focused on creating and distributing valuable, relevant and
consistent content to attract and retain a clearly-defined
audience-and, ultimately, to drive profitable customer
-Content Marketing Institute
"Content marketing is a way of engaging and attracting
existing and potential customers through content
creation…it's personal, engaging and tells
-Dan Bergeron, Likeable Media
"Content marketing provides consumers with useful
information to aid purchase decisions, improve product usage and
entertain them while achieving organizational goals without being
-Heidi Cohen, Riverside Marketing Strategies
Interested in learning more? There's still time to register for
our webinar on December 8. This educational webinar, presented
through the National Rural Health Association, will further define
what content marketing is and demonstrate why it's important for
rural healthcare marketers to add it to their overall marketing
Content Marketing 101: Understanding
Marketing's Biggest Buzz Word
December 8 | 12 pm (CST)
From 2000 to 2010, emergency department visits increased 20
percent - from 108 million to 129 million - according to a 2013
report from the Robert Wood Johnson Foundation.
In 2009, 45 percent of Medicare beneficiaries arriving at
hospitals by ambulance were never admitted to the hospital, but
they still cost the Centers for Medicare & Medicaid Services
Emergency department (ED) overuse and misuse are major problems
that not only lead to higher healthcare costs (and readmission
penalties under health care reform), but also longer wait times and
lower patient satisfaction.
Some hospitals have tried educating consumers about the
importance of primary care and appropriate use of urgent and
emergency care. But as long as the ED remains a safety net for
people - a place they can go for convenient care, emergency or not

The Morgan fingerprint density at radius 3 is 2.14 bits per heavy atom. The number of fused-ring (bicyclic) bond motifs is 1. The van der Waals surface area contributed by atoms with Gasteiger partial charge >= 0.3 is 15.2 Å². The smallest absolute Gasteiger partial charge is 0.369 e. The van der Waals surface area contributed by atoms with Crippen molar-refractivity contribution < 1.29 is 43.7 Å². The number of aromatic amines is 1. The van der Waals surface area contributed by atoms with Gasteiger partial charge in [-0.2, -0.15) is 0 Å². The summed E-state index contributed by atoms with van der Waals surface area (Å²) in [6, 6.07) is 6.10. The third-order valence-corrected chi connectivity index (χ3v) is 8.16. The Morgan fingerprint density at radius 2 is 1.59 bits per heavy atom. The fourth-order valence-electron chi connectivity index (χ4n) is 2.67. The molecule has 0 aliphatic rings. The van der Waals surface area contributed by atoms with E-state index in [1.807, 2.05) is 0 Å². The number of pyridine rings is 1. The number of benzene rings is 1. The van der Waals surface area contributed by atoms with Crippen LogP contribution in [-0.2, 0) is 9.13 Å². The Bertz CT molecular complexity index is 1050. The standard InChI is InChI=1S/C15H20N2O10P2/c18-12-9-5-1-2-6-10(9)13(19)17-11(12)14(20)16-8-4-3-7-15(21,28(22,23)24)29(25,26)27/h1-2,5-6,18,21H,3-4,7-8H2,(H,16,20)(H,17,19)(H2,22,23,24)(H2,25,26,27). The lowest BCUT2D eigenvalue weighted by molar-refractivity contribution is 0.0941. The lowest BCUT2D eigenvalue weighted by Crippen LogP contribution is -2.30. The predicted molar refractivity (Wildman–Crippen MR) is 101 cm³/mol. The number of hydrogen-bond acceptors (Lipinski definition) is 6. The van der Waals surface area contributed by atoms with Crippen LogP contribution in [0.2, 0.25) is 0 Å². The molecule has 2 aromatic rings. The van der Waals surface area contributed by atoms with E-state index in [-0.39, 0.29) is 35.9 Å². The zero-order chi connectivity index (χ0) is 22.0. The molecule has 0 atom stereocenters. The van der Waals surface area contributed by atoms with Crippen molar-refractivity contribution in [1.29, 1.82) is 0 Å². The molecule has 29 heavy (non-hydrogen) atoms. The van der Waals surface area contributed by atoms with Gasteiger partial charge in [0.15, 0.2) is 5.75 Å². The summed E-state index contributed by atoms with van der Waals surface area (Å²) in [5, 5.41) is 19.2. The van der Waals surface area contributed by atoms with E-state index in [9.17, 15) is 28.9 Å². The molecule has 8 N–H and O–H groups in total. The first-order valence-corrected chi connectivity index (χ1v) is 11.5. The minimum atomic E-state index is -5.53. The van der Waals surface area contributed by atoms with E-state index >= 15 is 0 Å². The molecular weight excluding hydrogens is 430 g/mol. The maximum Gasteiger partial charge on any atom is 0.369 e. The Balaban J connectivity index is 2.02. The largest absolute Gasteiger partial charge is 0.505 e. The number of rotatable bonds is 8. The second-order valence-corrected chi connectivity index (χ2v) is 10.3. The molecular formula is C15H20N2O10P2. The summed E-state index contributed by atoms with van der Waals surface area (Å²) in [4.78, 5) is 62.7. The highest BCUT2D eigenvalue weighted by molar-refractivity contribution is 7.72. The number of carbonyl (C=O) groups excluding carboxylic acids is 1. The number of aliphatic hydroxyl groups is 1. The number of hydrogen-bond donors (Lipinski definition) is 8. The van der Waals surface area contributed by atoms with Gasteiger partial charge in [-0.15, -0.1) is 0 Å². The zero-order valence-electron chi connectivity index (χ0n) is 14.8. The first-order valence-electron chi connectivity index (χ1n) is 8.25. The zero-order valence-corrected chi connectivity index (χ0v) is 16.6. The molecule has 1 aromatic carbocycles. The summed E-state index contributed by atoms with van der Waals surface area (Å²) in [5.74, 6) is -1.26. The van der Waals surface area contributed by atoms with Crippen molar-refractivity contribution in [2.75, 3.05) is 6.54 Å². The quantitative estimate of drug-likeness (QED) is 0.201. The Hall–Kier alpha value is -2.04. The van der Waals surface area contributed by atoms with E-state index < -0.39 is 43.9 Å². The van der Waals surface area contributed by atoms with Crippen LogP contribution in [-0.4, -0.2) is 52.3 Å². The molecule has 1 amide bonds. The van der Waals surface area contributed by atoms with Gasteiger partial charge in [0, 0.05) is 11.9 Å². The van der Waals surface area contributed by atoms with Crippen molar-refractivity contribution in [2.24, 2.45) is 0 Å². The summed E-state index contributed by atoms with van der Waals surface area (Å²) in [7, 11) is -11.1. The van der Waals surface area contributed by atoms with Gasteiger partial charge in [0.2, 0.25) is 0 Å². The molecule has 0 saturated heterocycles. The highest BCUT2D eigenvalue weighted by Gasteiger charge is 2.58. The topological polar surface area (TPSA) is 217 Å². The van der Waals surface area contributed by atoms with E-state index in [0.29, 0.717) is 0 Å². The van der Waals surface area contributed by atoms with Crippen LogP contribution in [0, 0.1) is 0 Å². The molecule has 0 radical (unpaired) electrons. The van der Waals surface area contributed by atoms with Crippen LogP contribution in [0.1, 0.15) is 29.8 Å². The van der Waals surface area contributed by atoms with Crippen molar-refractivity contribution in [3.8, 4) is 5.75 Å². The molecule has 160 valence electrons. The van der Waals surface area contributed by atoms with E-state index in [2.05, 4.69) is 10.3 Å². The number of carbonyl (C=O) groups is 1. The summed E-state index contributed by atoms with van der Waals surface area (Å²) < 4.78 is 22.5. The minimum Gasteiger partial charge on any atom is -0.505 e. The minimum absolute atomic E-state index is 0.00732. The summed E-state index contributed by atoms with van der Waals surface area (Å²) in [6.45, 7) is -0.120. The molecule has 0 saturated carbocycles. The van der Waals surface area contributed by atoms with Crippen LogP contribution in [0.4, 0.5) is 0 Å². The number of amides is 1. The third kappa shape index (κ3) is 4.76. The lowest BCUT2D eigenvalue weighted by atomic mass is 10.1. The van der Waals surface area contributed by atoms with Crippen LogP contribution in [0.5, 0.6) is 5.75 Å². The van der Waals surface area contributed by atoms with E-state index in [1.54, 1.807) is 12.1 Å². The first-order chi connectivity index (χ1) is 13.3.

- ED misuse will continue.
However, there is an emerging care model that hospitals and
health systems can implement to help alleviate overcrowded EDs:
Community paramedicine, also known as mobile integrated health
care-community paramedicine (MIH-CP), uses local emergency medicine
technicians and paramedics to provide services outside of their
traditional emergency response and transport roles. It shifts
emergency medical services from being solely reactive to
incorporating proactive measures that ensure the most efficient use
of the EDs - all to reduce inappropriate use of local emergency
care resources and improve the overall health of communities.
The full article is featured on H&HN
Daily. Click to read on and learn about the different
models of MIH-CP and additional benefits of implementing a
Last year, we wrote an
article about why your rural hospital should consider
offering - and marketing - GreenLight™ Laser Therapy (a
minimally invasive treatment for enlarged prostate). Not only is
this procedure an excellent way to increase outpatient surgery
volumes, but the creators of the GreenLight laser - American
Medical Systems (now part of Boston Scientific) - also provide
facilities with equipment and marketing options specific to the
rural health industry. These include the ability to lease
equipment, as opposed to buying it, as well as free marketing kits
to help rural facilities promote GreenLight Laser capabilities in a
In fact, many national healthcare equipment and technology
companies are designing solutions geared specifically to rural
healthcare. Reversing the mindset that rural hospitals can't afford
big name brands; nowadays, rural hospitals can't afford not to work
with these companies.
More examples of big name, rural healthcare
This comprehensive online learning
management system offers healthcare employee education solutions at
affordable and fixed prices. So rural facilities with smaller
operating budgets can rely on budget certainty - no hidden fees,
surprise costs or increased rates.
See how one critical access hospital
reduced its education costs by over $16,000 with Swank
While this global company offers
innovative solutions for some of the nation's biggest healthcare
systems, it also provides products and services to meet the needs
of smaller rural health facilities. One of these solutions is a
customer marketing kit, through which, Philips helps its customers
implement traditional and digital marketing efforts to build exam
volumes as well as the technological reputation of their
Learn more about these kits and see how one critical access
hospital successfully implemented a multi-faceted promotional
campaign by attending:
Promoting Your Brand Value in Growing Your Service
A National Rural Health Association Webinar
Presented by Philips Healthcare and Legato Healthcare
November 12 | Noon (CST)
CLICK HERE TO REGISTER!
Myth #4: Rural Hospitals are Just Band-Aid
This is a common consumer MISperception. The root cause is
usually something as simple as local residents not being aware of